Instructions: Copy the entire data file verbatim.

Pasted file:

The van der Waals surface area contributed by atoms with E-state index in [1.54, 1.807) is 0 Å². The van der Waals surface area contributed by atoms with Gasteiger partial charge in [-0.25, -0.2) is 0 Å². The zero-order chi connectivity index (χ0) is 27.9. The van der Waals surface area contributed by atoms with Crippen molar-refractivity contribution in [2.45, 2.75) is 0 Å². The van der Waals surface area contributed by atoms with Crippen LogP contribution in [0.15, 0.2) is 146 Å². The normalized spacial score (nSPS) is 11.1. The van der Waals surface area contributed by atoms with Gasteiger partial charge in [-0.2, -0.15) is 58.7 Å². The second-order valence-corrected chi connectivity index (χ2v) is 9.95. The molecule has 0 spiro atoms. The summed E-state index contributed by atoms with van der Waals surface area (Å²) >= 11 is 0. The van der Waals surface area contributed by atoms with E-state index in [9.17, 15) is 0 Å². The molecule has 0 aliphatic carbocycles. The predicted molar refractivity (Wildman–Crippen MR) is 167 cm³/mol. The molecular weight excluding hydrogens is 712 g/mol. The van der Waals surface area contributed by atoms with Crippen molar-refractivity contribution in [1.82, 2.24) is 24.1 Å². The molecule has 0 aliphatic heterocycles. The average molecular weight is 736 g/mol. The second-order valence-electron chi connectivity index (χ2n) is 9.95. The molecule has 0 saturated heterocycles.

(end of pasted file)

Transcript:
The van der Waals surface area contributed by atoms with E-state index in [1.54, 1.807) is 0 Å². The van der Waals surface area contributed by atoms with Gasteiger partial charge in [-0.25, -0.2) is 0 Å². The zero-order chi connectivity index (χ0) is 27.9. The van der Waals surface area contributed by atoms with Crippen molar-refractivity contribution in [2.45, 2.75) is 0 Å². The van der Waals surface area contributed by atoms with Crippen LogP contribution in [0.15, 0.2) is 146 Å². The normalized spacial score (nSPS) is 11.1. The van der Waals surface area contributed by atoms with Gasteiger partial charge in [-0.2, -0.15) is 58.7 Å². The second-order valence-corrected chi connectivity index (χ2v) is 9.95. The molecule has 0 spiro atoms. The summed E-state index contributed by atoms with van der Waals surface area (Å²) >= 11 is 0. The van der Waals surface area contributed by atoms with E-state index in [9.17, 15) is 0 Å². The molecule has 0 aliphatic carbocycles. The predicted molar refractivity (Wildman–Crippen MR) is 167 cm³/mol. The molecular weight excluding hydrogens is 712 g/mol. The van der Waals surface area contributed by atoms with Crippen molar-refractivity contribution in [1.82, 2.24) is 24.1 Å². The molecule has 0 aliphatic heterocycles. The average molecular weight is 736 g/mol. The second-order valence-electron chi connectivity index (χ2n) is 9.95. The molecule has 0 saturated heterocycles.